Breast-Cancer Death Rate Drops Almost 40 Percent, Saving 322,000 Lives, Study Says

Excerpt:

“Breast cancer death rates declined almost 40 percent between 1989 and 2015, averting 322,600 deaths, the American Cancer Society reportedTuesday.

“Breast cancer death rates increased by 0.4 percent per year from 1975 to 1989, according to the study. After that, mortality rates decreased rapidly, for a 39 percent drop overall through 2015.  The report, the latest to document a long-term reduction in breast-cancer mortality, attributed the declines to both improvements in treatments and to early detection by mammography.”

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Melanoma Deaths Expected to Fall Dramatically by 2050

Excerpt:

“The number of malignant melanoma–related deaths in the United States in 2050 could be three times lower than peak levels, according to data presented at the European Cancer Congress.

“However, the number of melanoma-related deaths may continue to increase until approximately 2030 due to the aging population.

“Individuals born between 1900 and 1960 — when the dangers of radiation from sunlight were unknown — are at the highest risk for melanoma mortality.”

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Statins May Be Associated with Reduced Mortality in Four Common Cancers

Excerpt:

“A diagnosis of high cholesterol is associated with reduced mortality and improved survival in the four most common cancers, according to research presented today at Frontiers in CardioVascular Biology (FCVB) 2016. The 14 year study from nearly one million patients found that a high cholesterol diagnosis was associated with lower risk of death in lung, breast, prostate and bowel cancers.”

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Some with Low-Risk Prostate Cancer Not Likely to Succumb to the Disease

“Men with relatively unaggressive prostate tumors and whose disease is carefully monitored by urologists are unlikely to develop metastatic prostate cancer or die of their cancers, according to results of a study by researchers at the Brady Urological Institute at Johns Hopkins, who analyzed survival statistics up to 15 years.

“Specifically, the researchers report, just two of 1,298 men enrolled over the past 20 years in a so-called active surveillance program at Johns Hopkins died of prostate cancer, and three developed metastatic disease.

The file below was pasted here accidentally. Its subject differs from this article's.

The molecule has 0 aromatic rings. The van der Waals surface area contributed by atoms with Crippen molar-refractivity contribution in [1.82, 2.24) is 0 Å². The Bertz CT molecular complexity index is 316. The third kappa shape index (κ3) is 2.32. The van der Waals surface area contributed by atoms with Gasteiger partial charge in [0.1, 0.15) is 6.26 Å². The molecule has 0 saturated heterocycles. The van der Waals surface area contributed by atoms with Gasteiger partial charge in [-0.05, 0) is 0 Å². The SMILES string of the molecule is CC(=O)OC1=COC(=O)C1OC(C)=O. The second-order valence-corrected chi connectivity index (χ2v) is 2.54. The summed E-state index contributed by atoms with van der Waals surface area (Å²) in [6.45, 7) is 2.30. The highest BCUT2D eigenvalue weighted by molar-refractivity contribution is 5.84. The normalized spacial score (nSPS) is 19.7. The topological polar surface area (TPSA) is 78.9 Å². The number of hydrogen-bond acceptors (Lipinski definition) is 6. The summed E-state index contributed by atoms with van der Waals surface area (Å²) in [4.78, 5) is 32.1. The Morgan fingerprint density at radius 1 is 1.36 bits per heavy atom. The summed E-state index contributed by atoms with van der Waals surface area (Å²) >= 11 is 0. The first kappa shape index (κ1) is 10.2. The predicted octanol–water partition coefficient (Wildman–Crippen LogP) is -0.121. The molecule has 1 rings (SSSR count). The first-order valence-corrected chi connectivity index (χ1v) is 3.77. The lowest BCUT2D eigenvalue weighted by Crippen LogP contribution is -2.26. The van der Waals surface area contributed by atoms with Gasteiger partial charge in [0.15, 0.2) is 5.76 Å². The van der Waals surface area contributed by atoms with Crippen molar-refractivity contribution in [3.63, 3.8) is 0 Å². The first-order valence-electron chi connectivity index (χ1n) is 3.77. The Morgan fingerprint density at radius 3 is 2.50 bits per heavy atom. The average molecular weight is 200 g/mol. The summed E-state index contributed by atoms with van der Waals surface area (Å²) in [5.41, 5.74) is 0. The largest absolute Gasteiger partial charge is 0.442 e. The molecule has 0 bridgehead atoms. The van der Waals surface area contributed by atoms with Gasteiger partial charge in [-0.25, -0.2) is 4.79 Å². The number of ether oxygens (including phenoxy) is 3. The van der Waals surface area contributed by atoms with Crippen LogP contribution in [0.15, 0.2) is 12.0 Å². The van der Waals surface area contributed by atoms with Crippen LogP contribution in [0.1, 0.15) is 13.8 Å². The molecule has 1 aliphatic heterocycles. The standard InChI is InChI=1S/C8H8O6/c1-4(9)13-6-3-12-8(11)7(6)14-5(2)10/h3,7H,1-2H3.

” ‘Our study should reassure men that carefully selected patients enrolled in active surveillance programs for their low-risk prostate cancers are not likely to be harmed by their disease,’ says H. Ballentine Carter, M.D., the Bernard L. Schwartz Distinguished Professor of Urologic Oncology and director of adult urology.”


Aromatase Inhibitors Improve Recurrence Rates, Survival in Early Breast Cancer

“The use of an aromatase inhibitor reduced breast cancer recurrence rates approximately 30% compared with tamoxifen, according to the results of a meta-analysis.

“Further, use of an aromatase inhibitor for 5 years reduced 10-year breast cancer mortality rates approximately 15% compared with 5 years of tamoxifen, equating to an approximate 40% reduction compared with no treatment.

“ ‘Aromatase inhibitors, given either for 5 years or for 2-3 years after 2-3 years of tamoxifen, produce greater reductions in recurrence than 5 years of tamoxifen alone, but the effect on breast cancer mortality, and the optimal way to schedule aromatase inhibitors and tamoxifen in the treatment of early breast cancer, remain uncertain,’ Mitch Dowsett, PhD, head of biochemistry and professor of biochemical endocrinology at The Royal Marsden Hospital and Institute for Cancer Research in London, and colleagues of the Early Breast Cancer Trialists’ Collaborative Group wrote.”


Death Rates from Invasive Breast Cancer Fall

“From 1973 to 2010 in the U.S., large reductions in breast cancer-specific death hazards were experienced in women diagnosed with invasive breast cancer, a comprehensive analysis of breast cancer survival data now shows.